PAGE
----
He said unto them, An enemy hath done this. The servants said unto him, Wilt thou then that we go and gather them up? But he said, Nay; lest while ye gather up the tares, ye root up also the wheat with them. Let both grow together until the harvest: and in the time of harvest I will say to the reapers, Gather ye together first the tares, and bind them in bundles to burn them: but gather the wheat into my barn. Mat. 13:27-30 KJV

The tares and the wheat both grow side by side in the same field, which is the will of the householder, until the harvest. Mt. 13:37-40 Both saved and unsaved who profess to be children of the kingdom will mingle together in this world until the end of the age. The harvest illustrates the separation of the wicked among the just at the end of this age when the Messiah comes to reign. Mt. 13:39-43; 25:31-46; 1 Thess. 5:1-11; 2 Thess. 1:7-10; Jude 14; Zech. 14:1-21   The reapers illustrate angels who will separate the wicked from the good when Christ comes. Mt. 13:39-43; 24:31, 51; 25:31-46; 2 Thess. 1:7-10

As therefore the tares are gathered and burned in the fire; so shall it be in the end of this world. The Son of man shall send forth his angels, and they shall gather out of his kingdom all things that offend, and them which do iniquity;  And shall cast them into a furnace of fire: there shall be wailing and gnashing of teeth. Then shall the righteous shine forth as the sun in the kingdom of their Father. Who hath ears to hear, let him hear. Mat. 13:40-43 KJV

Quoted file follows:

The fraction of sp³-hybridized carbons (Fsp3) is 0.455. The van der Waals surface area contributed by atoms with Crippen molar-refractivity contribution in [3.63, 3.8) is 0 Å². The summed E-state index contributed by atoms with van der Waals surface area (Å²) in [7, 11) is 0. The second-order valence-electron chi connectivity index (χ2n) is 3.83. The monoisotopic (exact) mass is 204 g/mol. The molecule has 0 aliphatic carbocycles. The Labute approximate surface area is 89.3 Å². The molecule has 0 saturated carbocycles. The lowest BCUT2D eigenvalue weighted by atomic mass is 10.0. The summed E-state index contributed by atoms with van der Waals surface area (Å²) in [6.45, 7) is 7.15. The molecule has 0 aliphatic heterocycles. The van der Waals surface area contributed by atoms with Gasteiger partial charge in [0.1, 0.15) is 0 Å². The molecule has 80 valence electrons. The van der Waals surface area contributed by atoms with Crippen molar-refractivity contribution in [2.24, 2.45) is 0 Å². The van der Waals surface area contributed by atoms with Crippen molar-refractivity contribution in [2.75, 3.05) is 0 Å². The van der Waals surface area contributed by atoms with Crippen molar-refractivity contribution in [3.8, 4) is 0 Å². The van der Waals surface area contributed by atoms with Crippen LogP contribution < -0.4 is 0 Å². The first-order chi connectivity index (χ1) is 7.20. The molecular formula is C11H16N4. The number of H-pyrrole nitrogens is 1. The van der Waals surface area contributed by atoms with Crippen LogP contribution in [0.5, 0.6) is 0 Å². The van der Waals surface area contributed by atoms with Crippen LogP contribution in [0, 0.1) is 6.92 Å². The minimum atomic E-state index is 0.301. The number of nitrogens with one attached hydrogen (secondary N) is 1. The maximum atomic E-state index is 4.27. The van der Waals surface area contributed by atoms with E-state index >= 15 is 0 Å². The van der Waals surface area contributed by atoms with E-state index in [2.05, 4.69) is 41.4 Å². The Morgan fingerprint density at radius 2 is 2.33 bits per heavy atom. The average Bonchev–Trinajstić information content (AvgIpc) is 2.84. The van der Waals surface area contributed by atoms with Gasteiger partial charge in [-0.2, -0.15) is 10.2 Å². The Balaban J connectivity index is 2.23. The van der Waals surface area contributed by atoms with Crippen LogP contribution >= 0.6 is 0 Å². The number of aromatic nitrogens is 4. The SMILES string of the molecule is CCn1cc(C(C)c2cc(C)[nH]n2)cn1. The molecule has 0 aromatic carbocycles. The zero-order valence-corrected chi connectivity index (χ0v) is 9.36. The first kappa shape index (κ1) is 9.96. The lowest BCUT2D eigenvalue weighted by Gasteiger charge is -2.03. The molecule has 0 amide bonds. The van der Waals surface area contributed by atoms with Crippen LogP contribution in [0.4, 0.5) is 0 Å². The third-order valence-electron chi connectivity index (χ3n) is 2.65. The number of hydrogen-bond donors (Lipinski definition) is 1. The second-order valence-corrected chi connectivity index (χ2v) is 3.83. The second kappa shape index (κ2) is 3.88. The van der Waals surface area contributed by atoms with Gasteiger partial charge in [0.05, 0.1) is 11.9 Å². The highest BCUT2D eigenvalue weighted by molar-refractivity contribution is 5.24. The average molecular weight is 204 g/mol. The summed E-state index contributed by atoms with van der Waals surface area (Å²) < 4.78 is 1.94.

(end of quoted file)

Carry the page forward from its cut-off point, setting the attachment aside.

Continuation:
The expression of “the end of the world” means “the end of the age.” At this time the kingdom of Heaven ceases to be the sphere of profession and becomes the literal kingdom of Heaven, or the reign of the Messiah over all the kingdoms of this world. Rev. 11:15; Dan. 7:13-14, 18

When the tares are gathered and burned in the fire, refers to the time when the judgment of the nations Mt. 25:31-46; Dan. 7:9 will be executed. The tares will be burned in the same sense the branches of Christ will be if they do not abide in Him. Mt. 8:12; 13:40-43,49-50; 24:31; 25:41,46; Jn. 15:6